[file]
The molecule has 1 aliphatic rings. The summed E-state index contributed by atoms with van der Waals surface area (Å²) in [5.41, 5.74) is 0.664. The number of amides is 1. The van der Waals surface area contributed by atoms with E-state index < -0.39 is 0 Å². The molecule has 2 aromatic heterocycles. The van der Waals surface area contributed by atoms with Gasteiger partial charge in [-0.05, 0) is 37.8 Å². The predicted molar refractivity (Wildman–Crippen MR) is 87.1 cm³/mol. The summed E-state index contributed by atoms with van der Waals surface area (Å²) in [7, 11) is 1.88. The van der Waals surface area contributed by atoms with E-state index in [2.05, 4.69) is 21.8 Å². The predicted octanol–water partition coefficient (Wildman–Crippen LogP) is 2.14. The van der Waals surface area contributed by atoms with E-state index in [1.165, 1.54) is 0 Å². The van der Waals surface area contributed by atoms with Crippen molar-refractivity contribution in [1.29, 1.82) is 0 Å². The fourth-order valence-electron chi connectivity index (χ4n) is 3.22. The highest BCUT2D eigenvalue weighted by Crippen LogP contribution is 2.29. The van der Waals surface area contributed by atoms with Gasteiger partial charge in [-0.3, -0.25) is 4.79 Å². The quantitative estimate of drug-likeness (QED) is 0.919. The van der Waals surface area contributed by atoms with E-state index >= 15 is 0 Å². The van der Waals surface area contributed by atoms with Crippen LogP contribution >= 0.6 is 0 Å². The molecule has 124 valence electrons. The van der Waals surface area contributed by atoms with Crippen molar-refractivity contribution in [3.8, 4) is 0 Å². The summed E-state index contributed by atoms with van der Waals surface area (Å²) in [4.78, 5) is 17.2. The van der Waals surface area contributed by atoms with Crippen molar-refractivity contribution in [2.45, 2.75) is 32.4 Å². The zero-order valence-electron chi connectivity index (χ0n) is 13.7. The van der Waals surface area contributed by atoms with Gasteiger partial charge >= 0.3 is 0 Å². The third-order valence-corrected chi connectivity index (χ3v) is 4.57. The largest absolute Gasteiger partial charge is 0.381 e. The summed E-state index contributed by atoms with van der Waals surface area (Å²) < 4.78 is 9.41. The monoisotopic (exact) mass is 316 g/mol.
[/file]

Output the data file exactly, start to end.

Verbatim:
The molecule has 1 aliphatic rings. The summed E-state index contributed by atoms with van der Waals surface area (Å²) in [5.41, 5.74) is 0.664. The number of amides is 1. The van der Waals surface area contributed by atoms with E-state index < -0.39 is 0 Å². The molecule has 2 aromatic heterocycles. The van der Waals surface area contributed by atoms with Gasteiger partial charge in [-0.05, 0) is 37.8 Å². The predicted molar refractivity (Wildman–Crippen MR) is 87.1 cm³/mol. The summed E-state index contributed by atoms with van der Waals surface area (Å²) in [7, 11) is 1.88. The van der Waals surface area contributed by atoms with E-state index in [2.05, 4.69) is 21.8 Å². The predicted octanol–water partition coefficient (Wildman–Crippen LogP) is 2.14. The van der Waals surface area contributed by atoms with E-state index in [1.165, 1.54) is 0 Å². The van der Waals surface area contributed by atoms with Crippen molar-refractivity contribution in [1.29, 1.82) is 0 Å². The fourth-order valence-electron chi connectivity index (χ4n) is 3.22. The highest BCUT2D eigenvalue weighted by Crippen LogP contribution is 2.29. The van der Waals surface area contributed by atoms with Gasteiger partial charge in [-0.3, -0.25) is 4.79 Å². The quantitative estimate of drug-likeness (QED) is 0.919. The van der Waals surface area contributed by atoms with E-state index >= 15 is 0 Å². The van der Waals surface area contributed by atoms with Crippen LogP contribution >= 0.6 is 0 Å². The molecule has 124 valence electrons. The van der Waals surface area contributed by atoms with Crippen molar-refractivity contribution in [3.8, 4) is 0 Å². The summed E-state index contributed by atoms with van der Waals surface area (Å²) in [4.78, 5) is 17.2. The van der Waals surface area contributed by atoms with Crippen molar-refractivity contribution in [2.45, 2.75) is 32.4 Å². The zero-order valence-electron chi connectivity index (χ0n) is 13.7. The van der Waals surface area contributed by atoms with Gasteiger partial charge >= 0.3 is 0 Å². The third-order valence-corrected chi connectivity index (χ3v) is 4.57. The largest absolute Gasteiger partial charge is 0.381 e. The summed E-state index contributed by atoms with van der Waals surface area (Å²) < 4.78 is 9.41. The monoisotopic (exact) mass is 316 g/mol.